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Old 11-19-15, 10:40 AM   #1
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Default Expansion valves vs capillary tubing?

I'm building a very simple experimental water heating/cooling system just to practice and test various ideas before I build something larger.

I have a 5000 BTU R22 air conditioner, less the R22. (damaged condenser) I'm going to remove the compressor and attach a 25' coil of 1/4" copper tubing for both the evaporator and condenser, each of them simply dipped into a 55 gallon drum full of water. One drum will get hot, the other will get cold. It will be charged with propane instead of R22.

My question is about the expansion valve. It currently has a long capillary tube, and if I am thinking correctly that will no longer be sized correctly if I modify the evaporator and condenser, right?

I could:
1. Save the existing capillary tubing and use it with the new system.
2. Modify the capillary tubing to make it work with the new system.
3. Replace capillary tubing with thermal expansion valve.

If I chose option 2, how do I know how to make it the right size? Trial and error? Should I just make it longer or shorter until I get the desired results?

If I chose option 3, what happens if I use an expansion valve rated for more BTUs than my compressor? Most of the ones on ebay are a ton or more, not 5000 BTU.

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Old 11-19-15, 12:07 PM   #2
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There is a less complicated approach. Why not duplicate the design conditions of the original copper condenser, thus eliminating the need to change the metering device.

First, measure as closely as you can the width of the condenser. Particularly, the length of each pass of copper tubing.

Next count up the number of cross-tubes in the condenser and note how they are organized. Often, there is a T or Y on the inlet and outlet; splitting the flow into 2 or 3 parallel circuits. (Probably two circuits on a little 5K).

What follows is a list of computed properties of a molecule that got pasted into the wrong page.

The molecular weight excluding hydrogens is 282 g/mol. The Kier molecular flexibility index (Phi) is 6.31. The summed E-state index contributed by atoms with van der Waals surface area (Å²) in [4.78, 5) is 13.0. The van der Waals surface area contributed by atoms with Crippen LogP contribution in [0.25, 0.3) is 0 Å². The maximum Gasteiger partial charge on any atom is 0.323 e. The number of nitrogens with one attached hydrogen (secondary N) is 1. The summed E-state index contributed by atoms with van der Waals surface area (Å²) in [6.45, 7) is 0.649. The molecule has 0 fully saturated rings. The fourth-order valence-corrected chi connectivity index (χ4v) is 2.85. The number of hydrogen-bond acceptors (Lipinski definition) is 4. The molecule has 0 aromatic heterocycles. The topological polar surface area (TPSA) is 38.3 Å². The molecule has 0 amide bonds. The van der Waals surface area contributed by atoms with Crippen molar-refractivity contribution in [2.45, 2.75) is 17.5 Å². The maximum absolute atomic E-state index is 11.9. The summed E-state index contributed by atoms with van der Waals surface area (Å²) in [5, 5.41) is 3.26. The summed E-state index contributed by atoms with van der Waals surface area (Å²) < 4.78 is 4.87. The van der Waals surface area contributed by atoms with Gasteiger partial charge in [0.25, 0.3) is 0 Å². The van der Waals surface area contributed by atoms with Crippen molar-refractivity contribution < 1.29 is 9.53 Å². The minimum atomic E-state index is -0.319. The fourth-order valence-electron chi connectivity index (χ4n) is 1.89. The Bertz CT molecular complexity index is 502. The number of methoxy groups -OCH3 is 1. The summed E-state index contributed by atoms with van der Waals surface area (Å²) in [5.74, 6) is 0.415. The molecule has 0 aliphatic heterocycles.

You can multiply the length of the cross tubes by the number of tubes to determine the total length of copper necessary. Then cut that copper into equal length parallel circuits as required. You may even be able to salvage the T or Y fittings from the original condenser.

As for your last question about your 3rd option... I believe the reason you don't see small metering valves is that most manufacturers do not use them on small systems. I believe it is simply due to the extra complexity, and added cost of manufacturing. The reliability goes down and the cost goes up. I believe these little window units are mostly filling a price point and the cap tube is the inexpensive, reliable choice.
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Old 11-19-15, 12:26 PM   #3
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I measured an LG brand 5K unit I have here in the shop.
It has 2 parallel circuits of approximately 19 feet of copper that measures .215" OD.

Since that tubing is smaller, I would do the following math to match the internal volume using 1/4" copper:

area of .215" OD copper = .1075^2 * pi = .03631
area of .250" OD copper = .1250^2 * pi = .04909

ratio of volume will be = .03631 / .04909 = .7397 or 73.97%

So due to it's larger diameter, I only need 73.97% of the length if I'm using the larger size 1/4" copper tubing.

19' (per circuit) * .7397 = 14.05' (per circuit).

That means a 28 foot total length of copper cut into two circuits. In my mind I could justify whacking that down to by 1.5' per circuit to use a 25 foot coil. By my math, I would suggest you make two 12' circuits out of a 25 foot coil and stick with the existing cap tube.

Of course, you should probably check those measurements against your condenser and also use the ID of the copper, not the OD.
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Old 11-19-15, 12:29 PM   #4
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Since I stumbled onto your thread first (Edit errr second. - Tech posted in while I was typing), I'll post my thoughts on this. Warning, I'm not a refrigeration guru by any means, but I have done enough research to toss about ideas like I know what I'm doing.... I don't. Anyone feel free to correct me.